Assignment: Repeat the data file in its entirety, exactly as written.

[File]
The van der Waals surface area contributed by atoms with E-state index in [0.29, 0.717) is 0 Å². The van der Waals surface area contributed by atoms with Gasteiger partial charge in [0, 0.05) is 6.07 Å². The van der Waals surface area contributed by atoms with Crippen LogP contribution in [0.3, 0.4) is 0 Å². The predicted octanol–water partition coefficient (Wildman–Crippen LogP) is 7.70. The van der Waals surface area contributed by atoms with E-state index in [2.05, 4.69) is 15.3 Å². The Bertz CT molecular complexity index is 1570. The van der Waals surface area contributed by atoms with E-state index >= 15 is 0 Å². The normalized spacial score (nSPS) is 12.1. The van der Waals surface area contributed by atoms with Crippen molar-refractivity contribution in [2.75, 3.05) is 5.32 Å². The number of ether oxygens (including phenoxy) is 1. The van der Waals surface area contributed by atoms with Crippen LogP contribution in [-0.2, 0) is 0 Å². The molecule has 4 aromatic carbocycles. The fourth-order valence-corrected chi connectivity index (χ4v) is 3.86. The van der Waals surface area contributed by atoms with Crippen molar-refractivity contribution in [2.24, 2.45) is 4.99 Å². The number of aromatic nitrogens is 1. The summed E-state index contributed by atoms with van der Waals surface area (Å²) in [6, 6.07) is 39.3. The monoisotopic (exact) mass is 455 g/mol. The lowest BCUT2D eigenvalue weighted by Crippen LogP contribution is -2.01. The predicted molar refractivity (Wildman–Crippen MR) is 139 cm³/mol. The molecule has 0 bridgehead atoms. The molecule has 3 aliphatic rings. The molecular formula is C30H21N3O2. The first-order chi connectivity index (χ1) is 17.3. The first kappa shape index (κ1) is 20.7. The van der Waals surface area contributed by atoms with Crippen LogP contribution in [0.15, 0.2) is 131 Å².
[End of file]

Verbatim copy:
The van der Waals surface area contributed by atoms with E-state index in [0.29, 0.717) is 0 Å². The van der Waals surface area contributed by atoms with Gasteiger partial charge in [0, 0.05) is 6.07 Å². The van der Waals surface area contributed by atoms with Crippen LogP contribution in [0.3, 0.4) is 0 Å². The predicted octanol–water partition coefficient (Wildman–Crippen LogP) is 7.70. The van der Waals surface area contributed by atoms with E-state index in [2.05, 4.69) is 15.3 Å². The Bertz CT molecular complexity index is 1570. The van der Waals surface area contributed by atoms with E-state index >= 15 is 0 Å². The normalized spacial score (nSPS) is 12.1. The van der Waals surface area contributed by atoms with Crippen molar-refractivity contribution in [2.75, 3.05) is 5.32 Å². The number of ether oxygens (including phenoxy) is 1. The van der Waals surface area contributed by atoms with Crippen LogP contribution in [-0.2, 0) is 0 Å². The molecule has 4 aromatic carbocycles. The fourth-order valence-corrected chi connectivity index (χ4v) is 3.86. The van der Waals surface area contributed by atoms with Crippen molar-refractivity contribution in [2.24, 2.45) is 4.99 Å². The number of aromatic nitrogens is 1. The summed E-state index contributed by atoms with van der Waals surface area (Å²) in [6, 6.07) is 39.3. The monoisotopic (exact) mass is 455 g/mol. The lowest BCUT2D eigenvalue weighted by Crippen LogP contribution is -2.01. The predicted molar refractivity (Wildman–Crippen MR) is 139 cm³/mol. The molecule has 0 bridgehead atoms. The molecule has 3 aliphatic rings. The molecular formula is C30H21N3O2. The first-order chi connectivity index (χ1) is 17.3. The first kappa shape index (κ1) is 20.7. The van der Waals surface area contributed by atoms with Crippen LogP contribution in [0.15, 0.2) is 131 Å².